http://www.markfoster.net/rn/texts/the_atra_hasis.pdf
    This is just one link to the tale... I'd suggest looking for perhaps a better one. It goes through much of the material covered in Genesis and it's hard right now to find one like this that comes from the Sumerian account rather than the later Babylonian one that rewrites a number of the roles in the tale as being fulfilled by the god Marduk, already showing how culturally it was becoming popular to blend the roles of many gods in tales down to just one or a few.

    How can these inscriptions not be copies of Genesis? Because Genesis, as a writing, was done in early Hebrew, which was vastly predated by these Mesopotamian languages.
     
    Blazenclaw likes this.
  15. Somebody613

    Somebody613 Prince

    Joined:
    Nov 18, 2019
    Messages:
    424
    Gender:
    Male
    0. *SIGH* Also, different numbering again, sorry.

    1. So you STILL fail to separate "Torah the BOOK" (written down by Moses, indeed) and "Torah the STORY" (starting from Adam, NOT from Moses), I see. Like, seriously, don't you see how THAT is the origin of 99% of all your ASSUMPTIONS in the first place? You keep saying "it was WRITTEN (aka Moses) in Hebrew much later, etc." - which is exactly NOT what I'm telling you to FOCUS ON (aka Adam). Yes, you did show me SOMETHING that makes a correlation between the two versions, and I'll get there soon. But you still keep blurting out "points" based SOLELY on "Torah the BOOK", which is the WRONG approach in this discussion.

    2. Sumerians were just as much the descendants of Adam as are Jews (and everyone else, lol). So your "timeline of WRITING the BOOKS" accomplishes NOTHING in regards to the books' CONTENTS (aka STORIES). This is AGAIN point (1) raring its ugly head, because you can't stop focusing on the BOOKS instead of the STORIES within those.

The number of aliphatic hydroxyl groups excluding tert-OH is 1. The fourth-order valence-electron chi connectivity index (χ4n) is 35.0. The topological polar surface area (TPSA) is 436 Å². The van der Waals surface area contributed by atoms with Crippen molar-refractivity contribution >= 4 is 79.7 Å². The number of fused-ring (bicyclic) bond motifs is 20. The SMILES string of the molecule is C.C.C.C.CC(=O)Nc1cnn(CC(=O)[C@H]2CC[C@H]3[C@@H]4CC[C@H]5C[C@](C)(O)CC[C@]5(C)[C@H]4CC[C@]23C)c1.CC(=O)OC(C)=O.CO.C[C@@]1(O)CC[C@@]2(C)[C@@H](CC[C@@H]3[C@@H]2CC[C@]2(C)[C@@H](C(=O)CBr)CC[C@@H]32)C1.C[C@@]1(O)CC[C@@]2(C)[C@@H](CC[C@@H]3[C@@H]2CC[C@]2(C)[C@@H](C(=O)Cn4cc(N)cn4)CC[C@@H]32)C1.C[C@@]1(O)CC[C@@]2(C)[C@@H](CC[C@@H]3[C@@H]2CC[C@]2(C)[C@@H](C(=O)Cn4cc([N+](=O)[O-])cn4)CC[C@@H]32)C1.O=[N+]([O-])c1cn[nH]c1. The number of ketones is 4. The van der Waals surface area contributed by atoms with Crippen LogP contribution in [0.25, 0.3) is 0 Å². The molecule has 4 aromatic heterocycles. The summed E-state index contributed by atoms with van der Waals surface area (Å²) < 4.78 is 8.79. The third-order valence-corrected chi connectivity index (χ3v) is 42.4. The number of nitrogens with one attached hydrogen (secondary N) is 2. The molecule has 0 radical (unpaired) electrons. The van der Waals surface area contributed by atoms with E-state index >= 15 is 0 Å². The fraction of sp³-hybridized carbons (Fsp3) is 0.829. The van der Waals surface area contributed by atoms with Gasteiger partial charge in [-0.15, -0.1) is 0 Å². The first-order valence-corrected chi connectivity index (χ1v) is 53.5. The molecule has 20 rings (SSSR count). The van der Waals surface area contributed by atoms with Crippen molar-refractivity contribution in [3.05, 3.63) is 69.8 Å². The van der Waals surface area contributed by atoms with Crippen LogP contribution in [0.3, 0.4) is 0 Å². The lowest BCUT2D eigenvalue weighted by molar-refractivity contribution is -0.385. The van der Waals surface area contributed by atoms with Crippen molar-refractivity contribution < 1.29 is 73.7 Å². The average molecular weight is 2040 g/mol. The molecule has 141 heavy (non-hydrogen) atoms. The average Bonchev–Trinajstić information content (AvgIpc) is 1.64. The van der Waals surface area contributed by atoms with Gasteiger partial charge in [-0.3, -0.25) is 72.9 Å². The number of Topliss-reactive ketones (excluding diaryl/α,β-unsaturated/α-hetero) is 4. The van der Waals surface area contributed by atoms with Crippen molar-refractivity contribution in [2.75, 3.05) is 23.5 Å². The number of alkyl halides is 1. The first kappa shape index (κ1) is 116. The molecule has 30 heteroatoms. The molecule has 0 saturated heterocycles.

3. You deliberately ignored a super important point I had made. Namely, the fact you IGNORE (or more probably are IGNORANT of) the*Jewish* explanations of the Torah STORY. One such glaringly obvious case is "Cain's wife" and "other humans". Here's my ***CHALLENGE***:
    You must quote-link me at least one *Jewish* (as in, Orthodox Judaism) explanation to the above "problem(s)". Failing to do so will disqualify ALL of your points on this matter. I'm not attacking you, I'm pointing out that YOU are the one throwing around ASSUMPTIONS that are easily debunked by centuries-old *Jewish* commentaries.
    And NO, I won't bother doing it for you (this time), because my entire point is to show how YOU are the one grasping at straws in the dark. Literally.

    4. You are also failing to accept (or debunk) my point about "not belief, but knowledge", as is apparent from the way you speak of "hitting a nerve" - an expression CLEARLY referring to BELIEF, not to KNOWLEDGE. This is yet one more point I won't BUDGE, nor see any REASON to do so in the first place. For one, I bet you don't even know WHY I'm using the word "KNOWLEDGE" to refer to my position regarding Judaism - as opposed to you and everyone else seeing it as mere "BELIEF". But I will give you proverbial points, IF you can at least explain THAT point.

    5. One short-but-complex answer: Free Choice and Free Will (I'm unsure of the difference in English between those, though). Whatever "reasons" you see as to giving you the "option" of "demoting" God from being GOD - is nothing but a TEST on whether you will ACCEPT God or REJECT God. And this test WORKS, indeed.

    6. I might be using a slightly incorrect WORD here (and everywhere). By "emotion", I mean exactly the approach you yourself wrote about in your last post - something alongside a feeling that can be "hit on a nerve", whether in RESPONSE or in ADVANCE. It's not necessarily a bad thing per se, but it's the direct antithesis of "scientific approach at facts". Note that I said "approach", not "method" - it's the way you THINK, not the way you JUDGE info. Essentially, it's even more BASIC as a BASIS, lol.